What benefits can the Kettlebell bring for us and can it help fulfil all goals in the gym?
Q. What components of fitness is Kettlebell training most suitable for?
Owen: Based on the “10 components of fitness,” and in no particular order, the kettlebell can be used to develop:
- Strength – The ability of a muscular unit, or combination of muscular units, to apply force.
- Flexibility – The ability to maximise range of motion at a given joint.
- Power – The ability of a muscular unit, or combination of muscular units, to apply maximum force in minimum time.
- Speed – The ability to minimise the time cycle of a repeated movement.
- Coordination – The ability to combine several distinct movement patterns into a singular distinct movement.
- Balance – The ability to control the placement of the body’s centre of gravity in relation to its’ support base.
- Accuracy – The ability to control movement in a given direction or at a given intensity.
Q. What fitness goals do you work towards using the Kettlebell?
Anetta: Achieving healthy, lean and strong body, slim is just not enough! It gives me a good training regime. I combine this with good diet. It means tighter skin, less cellulite and less visible stretch marks. And last but not the least clear mind and fantastic quality of sleep.
So the Kettlebell is clearly a crowd winner! But are there any downsides to the Kettlebell?
Please list the limitations
1. Developing maximal strength – sorry, but the barbell is king! The load you can lift and, therefore, force production will always be greater under a bar. However, if you are a female or male not lifting to that of maximal strength then Kettlebells could also have the desired effect if the loads you are lifting are near your 100%, this could be 32kg Kettlebell front squats for example, or a 10kg shoulder press.
2. Developing hypertrophy – yes, you will see gains in muscle mass using Kettlebells but if you are chasing large increases in lean mass you will need to train more like a bodybuilder.
Q. The Kettlebell is used a lot in CrossFit. Owen, as an extremely talented CrossFit athlete yourself, what are your views on using it under high intensity and high fatigue?
Owen: Kettlebell swings in Metcons were always a good movement for me. High intensity and fatigue should only come once the movement pattern is dialled in. The key with the swing, as with most movements, is to stay relaxed, set a good pace and break big sets where you need to… make a plan and stick to it! Swings can seriously rinse your grip and once you’ve smoked your forearms it makes for a long workout!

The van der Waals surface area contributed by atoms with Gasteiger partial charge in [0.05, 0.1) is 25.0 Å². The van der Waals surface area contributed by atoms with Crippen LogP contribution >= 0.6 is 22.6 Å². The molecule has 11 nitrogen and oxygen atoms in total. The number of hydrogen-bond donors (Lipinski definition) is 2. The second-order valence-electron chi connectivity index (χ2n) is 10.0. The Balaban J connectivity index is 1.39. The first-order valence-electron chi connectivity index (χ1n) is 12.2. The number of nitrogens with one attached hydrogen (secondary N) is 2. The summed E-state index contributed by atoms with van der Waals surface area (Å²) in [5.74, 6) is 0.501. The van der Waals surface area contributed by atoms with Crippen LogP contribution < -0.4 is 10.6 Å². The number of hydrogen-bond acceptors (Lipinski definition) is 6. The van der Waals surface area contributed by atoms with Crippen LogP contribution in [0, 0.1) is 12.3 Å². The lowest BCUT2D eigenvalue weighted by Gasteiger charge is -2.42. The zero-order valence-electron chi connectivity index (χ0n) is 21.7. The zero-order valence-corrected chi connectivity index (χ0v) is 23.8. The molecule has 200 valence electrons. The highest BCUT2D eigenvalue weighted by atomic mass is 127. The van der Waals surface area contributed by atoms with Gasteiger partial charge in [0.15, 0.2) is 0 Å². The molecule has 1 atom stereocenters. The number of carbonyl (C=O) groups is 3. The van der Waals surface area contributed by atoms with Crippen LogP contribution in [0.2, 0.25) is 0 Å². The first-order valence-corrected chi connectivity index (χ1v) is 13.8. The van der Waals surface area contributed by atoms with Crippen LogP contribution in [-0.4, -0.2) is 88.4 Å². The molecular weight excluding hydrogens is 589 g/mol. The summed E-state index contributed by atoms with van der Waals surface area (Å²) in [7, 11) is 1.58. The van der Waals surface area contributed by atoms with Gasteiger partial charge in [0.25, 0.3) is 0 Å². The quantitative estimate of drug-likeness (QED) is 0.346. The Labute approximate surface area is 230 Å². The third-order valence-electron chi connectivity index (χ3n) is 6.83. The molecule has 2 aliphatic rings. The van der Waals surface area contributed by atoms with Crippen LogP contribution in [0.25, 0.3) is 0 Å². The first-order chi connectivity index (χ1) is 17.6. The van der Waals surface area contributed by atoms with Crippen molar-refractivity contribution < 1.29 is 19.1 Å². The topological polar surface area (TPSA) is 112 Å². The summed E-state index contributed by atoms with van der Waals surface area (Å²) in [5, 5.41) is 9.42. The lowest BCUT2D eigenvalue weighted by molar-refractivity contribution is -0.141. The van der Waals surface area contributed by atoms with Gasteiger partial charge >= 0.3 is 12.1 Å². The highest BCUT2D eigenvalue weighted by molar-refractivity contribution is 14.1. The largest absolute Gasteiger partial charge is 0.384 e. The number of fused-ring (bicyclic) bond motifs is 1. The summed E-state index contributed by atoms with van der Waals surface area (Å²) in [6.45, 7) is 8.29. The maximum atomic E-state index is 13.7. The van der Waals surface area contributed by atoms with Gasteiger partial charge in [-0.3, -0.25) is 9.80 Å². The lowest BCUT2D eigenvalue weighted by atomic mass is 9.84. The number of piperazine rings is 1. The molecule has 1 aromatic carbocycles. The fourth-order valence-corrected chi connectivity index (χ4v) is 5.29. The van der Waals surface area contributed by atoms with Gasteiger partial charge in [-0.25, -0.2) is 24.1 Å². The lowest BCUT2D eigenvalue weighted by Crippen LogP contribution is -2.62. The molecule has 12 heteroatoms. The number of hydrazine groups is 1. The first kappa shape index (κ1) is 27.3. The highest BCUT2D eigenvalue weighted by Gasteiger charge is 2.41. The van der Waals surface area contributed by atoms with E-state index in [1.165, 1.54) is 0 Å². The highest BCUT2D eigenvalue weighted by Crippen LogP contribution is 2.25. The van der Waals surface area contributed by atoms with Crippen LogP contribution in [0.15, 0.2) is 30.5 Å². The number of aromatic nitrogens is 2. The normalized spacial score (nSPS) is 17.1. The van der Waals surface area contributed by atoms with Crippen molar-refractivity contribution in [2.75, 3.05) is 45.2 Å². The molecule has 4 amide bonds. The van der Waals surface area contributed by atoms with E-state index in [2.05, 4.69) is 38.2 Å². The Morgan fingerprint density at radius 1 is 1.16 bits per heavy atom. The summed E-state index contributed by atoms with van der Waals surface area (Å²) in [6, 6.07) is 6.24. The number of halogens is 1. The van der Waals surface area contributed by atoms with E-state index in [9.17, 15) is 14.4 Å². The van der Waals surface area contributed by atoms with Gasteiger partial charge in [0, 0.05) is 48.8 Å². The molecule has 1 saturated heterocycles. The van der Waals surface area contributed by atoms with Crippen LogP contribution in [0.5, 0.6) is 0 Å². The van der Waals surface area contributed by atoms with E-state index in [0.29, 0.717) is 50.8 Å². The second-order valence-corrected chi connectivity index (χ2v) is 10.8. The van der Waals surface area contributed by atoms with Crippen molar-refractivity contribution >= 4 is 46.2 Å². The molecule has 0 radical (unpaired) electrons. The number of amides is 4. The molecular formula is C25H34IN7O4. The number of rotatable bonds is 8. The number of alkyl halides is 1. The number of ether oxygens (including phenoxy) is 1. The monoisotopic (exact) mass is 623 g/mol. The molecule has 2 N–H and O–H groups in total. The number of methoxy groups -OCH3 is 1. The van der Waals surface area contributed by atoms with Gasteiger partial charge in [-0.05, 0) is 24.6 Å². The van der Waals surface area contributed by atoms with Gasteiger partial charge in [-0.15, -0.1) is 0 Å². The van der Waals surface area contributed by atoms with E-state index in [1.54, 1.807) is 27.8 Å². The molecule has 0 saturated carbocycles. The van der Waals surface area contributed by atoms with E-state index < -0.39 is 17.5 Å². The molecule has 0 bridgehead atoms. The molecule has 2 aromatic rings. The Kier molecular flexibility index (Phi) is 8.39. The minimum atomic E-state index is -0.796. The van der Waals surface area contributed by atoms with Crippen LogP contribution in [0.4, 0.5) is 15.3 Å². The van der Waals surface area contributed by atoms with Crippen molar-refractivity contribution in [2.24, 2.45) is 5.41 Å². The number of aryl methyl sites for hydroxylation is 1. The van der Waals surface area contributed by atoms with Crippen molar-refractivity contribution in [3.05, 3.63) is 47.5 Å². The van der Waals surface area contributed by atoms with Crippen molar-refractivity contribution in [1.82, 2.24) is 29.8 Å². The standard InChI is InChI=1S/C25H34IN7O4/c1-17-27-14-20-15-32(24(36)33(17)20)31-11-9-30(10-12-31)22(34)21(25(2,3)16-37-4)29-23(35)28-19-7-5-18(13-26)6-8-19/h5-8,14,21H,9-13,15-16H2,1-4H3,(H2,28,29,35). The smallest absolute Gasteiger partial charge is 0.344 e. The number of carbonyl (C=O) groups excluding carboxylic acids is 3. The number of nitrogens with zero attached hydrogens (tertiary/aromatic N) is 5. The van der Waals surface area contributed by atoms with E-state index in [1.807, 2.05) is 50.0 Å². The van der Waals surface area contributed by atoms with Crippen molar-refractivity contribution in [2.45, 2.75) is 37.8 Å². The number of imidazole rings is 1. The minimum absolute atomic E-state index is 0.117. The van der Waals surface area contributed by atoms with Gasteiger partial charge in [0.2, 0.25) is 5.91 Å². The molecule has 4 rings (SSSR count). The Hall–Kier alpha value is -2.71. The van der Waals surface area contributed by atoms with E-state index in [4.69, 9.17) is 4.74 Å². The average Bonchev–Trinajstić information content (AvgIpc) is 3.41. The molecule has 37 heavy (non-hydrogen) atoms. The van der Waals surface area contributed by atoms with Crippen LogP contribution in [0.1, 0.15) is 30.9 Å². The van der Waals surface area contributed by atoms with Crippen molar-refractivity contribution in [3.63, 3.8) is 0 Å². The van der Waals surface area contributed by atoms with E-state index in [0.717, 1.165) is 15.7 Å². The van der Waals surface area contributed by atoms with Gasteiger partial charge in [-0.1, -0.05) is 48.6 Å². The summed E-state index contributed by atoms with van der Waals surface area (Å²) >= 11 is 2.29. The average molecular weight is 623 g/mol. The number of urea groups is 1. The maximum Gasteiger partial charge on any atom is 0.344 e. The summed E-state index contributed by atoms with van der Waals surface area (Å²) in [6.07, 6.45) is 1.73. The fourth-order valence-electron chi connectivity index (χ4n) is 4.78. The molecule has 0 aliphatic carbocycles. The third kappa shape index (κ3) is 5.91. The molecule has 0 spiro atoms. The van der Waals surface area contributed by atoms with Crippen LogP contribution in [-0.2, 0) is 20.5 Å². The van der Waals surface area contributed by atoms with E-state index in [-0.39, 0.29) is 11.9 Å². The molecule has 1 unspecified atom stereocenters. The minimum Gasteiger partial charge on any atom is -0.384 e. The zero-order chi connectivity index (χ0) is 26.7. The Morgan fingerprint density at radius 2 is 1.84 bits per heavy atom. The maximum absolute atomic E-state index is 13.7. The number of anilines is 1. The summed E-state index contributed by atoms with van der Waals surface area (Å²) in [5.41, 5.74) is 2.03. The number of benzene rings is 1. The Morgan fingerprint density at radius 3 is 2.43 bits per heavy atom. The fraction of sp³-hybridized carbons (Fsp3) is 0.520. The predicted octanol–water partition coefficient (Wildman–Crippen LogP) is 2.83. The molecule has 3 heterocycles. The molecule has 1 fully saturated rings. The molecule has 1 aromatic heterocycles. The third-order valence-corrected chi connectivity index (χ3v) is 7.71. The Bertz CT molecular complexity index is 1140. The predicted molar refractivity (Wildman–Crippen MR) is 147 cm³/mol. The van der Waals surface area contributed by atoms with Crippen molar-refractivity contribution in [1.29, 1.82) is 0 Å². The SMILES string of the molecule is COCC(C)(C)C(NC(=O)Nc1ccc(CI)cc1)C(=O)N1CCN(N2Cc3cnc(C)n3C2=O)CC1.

The age old argument, East Vs West, Russian or American!
Q. Do you favour the Russian or American swing? If you do, any reasons?
Owen: We use both but American swings see the Kettlebell travel through a greater range of motion (ROM). If your athlete has mobility issues when going overhead this can lead to shoulder and lower back problems. Russian swings eliminate the overhead demand and therefore reduce those injury risks. Also, due to a reduced ROM, Russian swings can utilise higher loads, requiring higher force production. For our field and court based athletes we utilise the Russian swing to compliment the hip thrust in speed development.
Can the Kettlebell be used by young athletes or is it just for adults?
Q. Owen, as head of Athlete Development at Hartpury College, how would you programme Kettlebell training into your athletes’ sessions?
Owen: As I stated earlier, we use them to load sumo and goblet squats and the hip hinge patterns. We also like to use them for unilateral carries and bottom’s up pressing as part of our injury prevention program. I think my absolute favourite is a double front squat or carry. It needs to be done with a proper front rack, not supported on your shoulder.
Q. Anetta, would you suggest Kettlebell training to other females with similar goals?
Anetta: Absolutely! But only to those that strive to have that strong lean physique, be fit, healthy and very mobile!
How do beginners start using Kettlebells?
Q. Can you give your top tips for people new to Kettlebell training?
1. Get a coach – you need someone with a trained eye to teach you how to perform the swing, clean and front rack properly
2. Start small – low load, low volume! The swing has a high eccentric element, going too hard and too heavy too early will give you tasty hamstring, glute and lower back DOMS!
3. Practice, practice, practice – given the nature of the movements and the shape of the Kettlebell, it can take a while to feel ‘at one’ with it. To increase efficiency and therefore increase work output you can the Kettlebell should be one seamless unit. The Kettlebell shouldn’t be dragging you around the gym floor like you’ve got a bullmastiff on a lead!
Anetta: Instead of trying to choose the heaviest Kettlebell possible with no technical background and struggle, start with lower weight and before moving to heavier one. Make sure your technique is correct! Get a personal trainer to instruct you or teach you correctly! Doing the exercise wrong with too much weight will do more harm than good. When it comes to training sometimes less is more and the Kettlebell is a perfect example - we're working with the whole body without sophisticated expensive machines.